In the category of Non-EPO countries, the European Patent Office (EPO) named U.S. Inventor Prof. Esther Sans Takeuchi a finalist for the 2018 European Inventor Award. Sans Takeuchi is being recognized for her work developing a battery that increases the lifespan of implantable cardiac defibrillators (ICDs) fivefold, effectively reducing the need for multiple replacement surgeries. Her contributions not only advanced the field of chemistry through the compact lithium/silver vanadium oxide (Li/SVO) battery, but also increased the acceptance of ICDs beginning in the 1980s.
Sans Takeuchi’s battery was first used in 1987 and commercialized by Greatbatch, where Sans Takeuchi was the Director of Battery Research and Development, a company that today still manufactures ICD batteries based on the original invention. While Li/SVOs remain the battery of choice in ICDs, they have also been incorporated into other implantable devices for cardiac rhythm management, neurostimulation, and pumps.
After her original invention, Sans Takeuchi continued to evolve her work, adding carbon monofluoride to the SVO, resulting in a smaller battery that allowed for more compact ICDs. EPO President Benoit Battistelli commented on the announcement that, “Sans Takeuchi’s innovative work on energy storage and power sources is enabling life-saving technologies that benefit millions of heart-failure patients.”
Before finding a professional home at Greatbatch, Takeuchi completed her bachelors degree in chemistry at the University of Pennsylvania (1975) followed by a PhD in organic chemistry at Ohio State University (1981) before taking postdoctoral research positions at the University of North Carolina at Chapel Hill (1982-1984) and the State University of New York at Buffalo (1983-1984). She returned to her last academic home at SUNY Buffalo as a professor in 2007, and since 2012 has been the SUNY Distinguished Professor in Materials Science and Engineering at Stony Brook and Chief Scientist of the Energy Sciences Directorate at Brookhaven National Laboratory. Sans Takeuchi is considered one of the most prolific U.S. women inventors with the most U.S. patents filed by any woman (150), along with 39 European patents. Her work has garnered a bevy of recognition prior to her announcement as finalist for the European Inventor Award, including receipt of the National Medal of Technology awarded by U.S. President Barack Obama for her invention of the Li/SVO battery.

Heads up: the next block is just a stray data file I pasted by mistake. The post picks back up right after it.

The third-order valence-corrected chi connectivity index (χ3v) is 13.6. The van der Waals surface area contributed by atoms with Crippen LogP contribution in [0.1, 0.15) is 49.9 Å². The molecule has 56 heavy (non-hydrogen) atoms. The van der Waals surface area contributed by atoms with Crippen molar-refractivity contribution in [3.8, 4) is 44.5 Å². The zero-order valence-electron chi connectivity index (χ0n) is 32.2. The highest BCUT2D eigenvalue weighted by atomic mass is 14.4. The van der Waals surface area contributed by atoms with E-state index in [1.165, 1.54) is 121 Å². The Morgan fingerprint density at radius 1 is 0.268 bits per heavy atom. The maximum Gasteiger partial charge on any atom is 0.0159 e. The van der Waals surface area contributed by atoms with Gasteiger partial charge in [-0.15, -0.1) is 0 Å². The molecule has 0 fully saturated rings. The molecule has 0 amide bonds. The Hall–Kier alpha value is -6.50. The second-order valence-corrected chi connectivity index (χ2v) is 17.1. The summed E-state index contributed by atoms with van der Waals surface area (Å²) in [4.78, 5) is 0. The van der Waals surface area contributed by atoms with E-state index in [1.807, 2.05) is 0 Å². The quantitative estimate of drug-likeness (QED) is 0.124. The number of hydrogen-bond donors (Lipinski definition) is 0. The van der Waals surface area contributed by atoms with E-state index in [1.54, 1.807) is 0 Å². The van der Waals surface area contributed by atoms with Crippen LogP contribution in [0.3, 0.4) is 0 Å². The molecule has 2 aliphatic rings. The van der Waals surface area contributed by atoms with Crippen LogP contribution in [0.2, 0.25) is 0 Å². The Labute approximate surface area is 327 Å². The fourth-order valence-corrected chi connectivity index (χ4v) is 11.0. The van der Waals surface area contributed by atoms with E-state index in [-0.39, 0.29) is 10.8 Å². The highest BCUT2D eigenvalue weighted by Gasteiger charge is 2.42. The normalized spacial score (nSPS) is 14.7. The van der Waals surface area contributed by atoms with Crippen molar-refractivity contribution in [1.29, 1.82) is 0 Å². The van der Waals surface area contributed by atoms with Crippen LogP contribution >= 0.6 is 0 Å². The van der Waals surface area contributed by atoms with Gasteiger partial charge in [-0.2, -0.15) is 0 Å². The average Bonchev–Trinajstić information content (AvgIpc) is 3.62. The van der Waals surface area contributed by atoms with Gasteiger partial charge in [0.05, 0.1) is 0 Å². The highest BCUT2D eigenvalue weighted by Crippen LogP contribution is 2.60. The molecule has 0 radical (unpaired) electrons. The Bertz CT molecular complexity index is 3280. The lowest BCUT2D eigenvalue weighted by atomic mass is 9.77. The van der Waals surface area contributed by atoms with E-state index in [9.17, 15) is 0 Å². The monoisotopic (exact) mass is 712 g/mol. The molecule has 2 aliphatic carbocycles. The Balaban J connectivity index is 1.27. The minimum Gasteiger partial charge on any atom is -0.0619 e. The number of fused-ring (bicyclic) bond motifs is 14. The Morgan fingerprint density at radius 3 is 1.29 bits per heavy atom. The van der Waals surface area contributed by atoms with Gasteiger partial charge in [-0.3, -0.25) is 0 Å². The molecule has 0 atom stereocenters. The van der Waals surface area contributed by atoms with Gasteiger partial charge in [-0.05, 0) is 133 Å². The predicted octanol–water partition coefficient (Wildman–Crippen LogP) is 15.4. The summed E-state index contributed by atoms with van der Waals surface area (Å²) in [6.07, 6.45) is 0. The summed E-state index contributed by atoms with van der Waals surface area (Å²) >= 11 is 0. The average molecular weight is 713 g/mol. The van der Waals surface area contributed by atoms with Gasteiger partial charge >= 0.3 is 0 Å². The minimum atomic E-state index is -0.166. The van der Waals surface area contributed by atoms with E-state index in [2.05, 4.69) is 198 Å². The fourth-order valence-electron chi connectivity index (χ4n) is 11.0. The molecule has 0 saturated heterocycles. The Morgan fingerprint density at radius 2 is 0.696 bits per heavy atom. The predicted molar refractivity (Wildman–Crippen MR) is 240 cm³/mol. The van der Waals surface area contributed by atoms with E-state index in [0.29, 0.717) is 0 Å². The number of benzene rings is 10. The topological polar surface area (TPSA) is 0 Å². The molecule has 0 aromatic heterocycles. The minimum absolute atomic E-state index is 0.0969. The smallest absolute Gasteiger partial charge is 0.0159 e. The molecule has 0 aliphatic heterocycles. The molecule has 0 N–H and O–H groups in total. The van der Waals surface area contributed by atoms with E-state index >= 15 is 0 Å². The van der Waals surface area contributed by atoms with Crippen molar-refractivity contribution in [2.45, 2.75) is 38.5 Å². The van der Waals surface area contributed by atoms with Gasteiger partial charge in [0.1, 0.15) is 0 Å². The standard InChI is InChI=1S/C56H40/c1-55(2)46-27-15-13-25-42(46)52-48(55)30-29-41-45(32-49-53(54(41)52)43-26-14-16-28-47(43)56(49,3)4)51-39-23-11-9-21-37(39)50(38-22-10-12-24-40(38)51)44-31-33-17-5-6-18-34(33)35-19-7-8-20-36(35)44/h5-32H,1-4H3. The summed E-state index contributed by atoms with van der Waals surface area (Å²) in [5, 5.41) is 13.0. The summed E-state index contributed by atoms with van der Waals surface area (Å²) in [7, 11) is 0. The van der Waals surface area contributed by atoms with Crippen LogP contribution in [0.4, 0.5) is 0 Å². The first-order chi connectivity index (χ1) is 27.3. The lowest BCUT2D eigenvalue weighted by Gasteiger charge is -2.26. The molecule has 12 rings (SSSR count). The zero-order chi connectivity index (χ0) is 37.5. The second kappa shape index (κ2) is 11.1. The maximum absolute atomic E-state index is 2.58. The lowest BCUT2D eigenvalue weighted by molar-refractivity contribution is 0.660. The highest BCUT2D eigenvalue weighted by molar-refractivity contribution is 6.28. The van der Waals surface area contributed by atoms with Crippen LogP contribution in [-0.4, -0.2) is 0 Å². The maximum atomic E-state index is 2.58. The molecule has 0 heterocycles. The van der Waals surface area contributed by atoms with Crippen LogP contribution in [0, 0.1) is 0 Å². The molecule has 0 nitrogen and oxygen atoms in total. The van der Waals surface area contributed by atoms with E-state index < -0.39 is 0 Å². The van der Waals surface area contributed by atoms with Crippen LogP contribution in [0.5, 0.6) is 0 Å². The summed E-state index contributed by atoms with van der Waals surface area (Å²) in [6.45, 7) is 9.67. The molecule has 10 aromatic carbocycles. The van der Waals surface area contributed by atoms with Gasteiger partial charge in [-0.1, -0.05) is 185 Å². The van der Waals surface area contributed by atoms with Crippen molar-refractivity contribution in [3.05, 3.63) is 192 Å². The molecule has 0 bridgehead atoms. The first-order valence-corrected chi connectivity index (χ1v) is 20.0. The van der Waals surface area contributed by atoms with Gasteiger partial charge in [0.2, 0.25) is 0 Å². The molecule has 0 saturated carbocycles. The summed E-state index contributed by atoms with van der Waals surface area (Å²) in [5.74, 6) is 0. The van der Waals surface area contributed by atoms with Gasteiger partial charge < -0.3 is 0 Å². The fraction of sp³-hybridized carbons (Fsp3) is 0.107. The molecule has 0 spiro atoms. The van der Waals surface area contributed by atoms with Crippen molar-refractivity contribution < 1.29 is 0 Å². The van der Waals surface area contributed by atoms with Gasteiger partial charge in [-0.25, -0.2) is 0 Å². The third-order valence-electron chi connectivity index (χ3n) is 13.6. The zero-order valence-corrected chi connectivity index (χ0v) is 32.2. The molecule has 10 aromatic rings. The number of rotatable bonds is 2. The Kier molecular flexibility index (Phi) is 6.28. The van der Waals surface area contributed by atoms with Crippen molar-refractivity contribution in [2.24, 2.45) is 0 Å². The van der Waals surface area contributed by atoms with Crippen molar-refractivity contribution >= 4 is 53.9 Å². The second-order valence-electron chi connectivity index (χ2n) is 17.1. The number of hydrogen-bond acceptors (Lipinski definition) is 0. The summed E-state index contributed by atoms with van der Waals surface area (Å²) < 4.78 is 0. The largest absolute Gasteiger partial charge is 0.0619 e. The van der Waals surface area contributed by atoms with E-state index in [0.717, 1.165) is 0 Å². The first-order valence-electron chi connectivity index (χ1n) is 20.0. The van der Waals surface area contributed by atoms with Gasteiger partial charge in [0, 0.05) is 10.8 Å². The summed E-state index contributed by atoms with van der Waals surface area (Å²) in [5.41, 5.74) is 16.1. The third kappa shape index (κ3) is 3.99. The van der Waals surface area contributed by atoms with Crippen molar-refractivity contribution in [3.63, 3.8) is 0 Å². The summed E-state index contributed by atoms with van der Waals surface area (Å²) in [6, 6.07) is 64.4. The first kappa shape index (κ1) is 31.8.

Following up on the announcement, Medgadget had a unique opportunity to learn from Sans Takeuchi about her work and the latest honor.
In addition to the European Inventor Award, voting is now open to the public for the EPO’s 2018 Popular Prize. Check out all 15 finalists and vote for your favorite! This year’s EPO award winners will be announced in Paris on June 7, 2018. The ceremony will be broadcast live on Innovation TV as well as on the EPO’s Facebook page.
Michael Batista, Medgadget: Congratulations on your recognition as a European Inventor Award finalist! You’ve received a number of accolades related to your impressive work. What does this recognition mean to you?
Prof. Esther Sans Takeuchi: It is a great honor to be selected. This type of recognition indicates the global impact of the invention.
Medgadget: What led to your interest in developing cutting edge battery technology? Was application to medical devices always the goal of your invention?
Sans Takeuchi: My background in chemistry and electrochemistry led me to look into batteries. The medical battery arena was and is very exciting. Since I worked in a company dedicated to the betterment of patients, the medical application was a deliberate target from the beginning.
Medgadget: Have you engaged with individuals whoze quality of life has been improved as a result of your inventions?
Sans Takeuchi: I have met numerous people with medical devices including ICDs. Each time I am pleased to know that the device powered by the battery helped them.
Medgadget: What are some technologies, batteries or otherwise, that you think have the biggest potential for impacting medical technology in the near future?
Sans Takeuchi: There are many things on the horizon. While I do not want to select only a few, miniaturization enables new technologies and eases human implant.
Medgadget: Can you tell us about any exciting work you are involved with today in your role at either Stony Brook or Brookhaven National Laboratory?
Sans Takeuchi: We are at the forefront of battery science. We are seeking fundamental understanding as well as more applied research. Applications range from medical to vehicles to large scale energy storage to renewable forms of energy generation.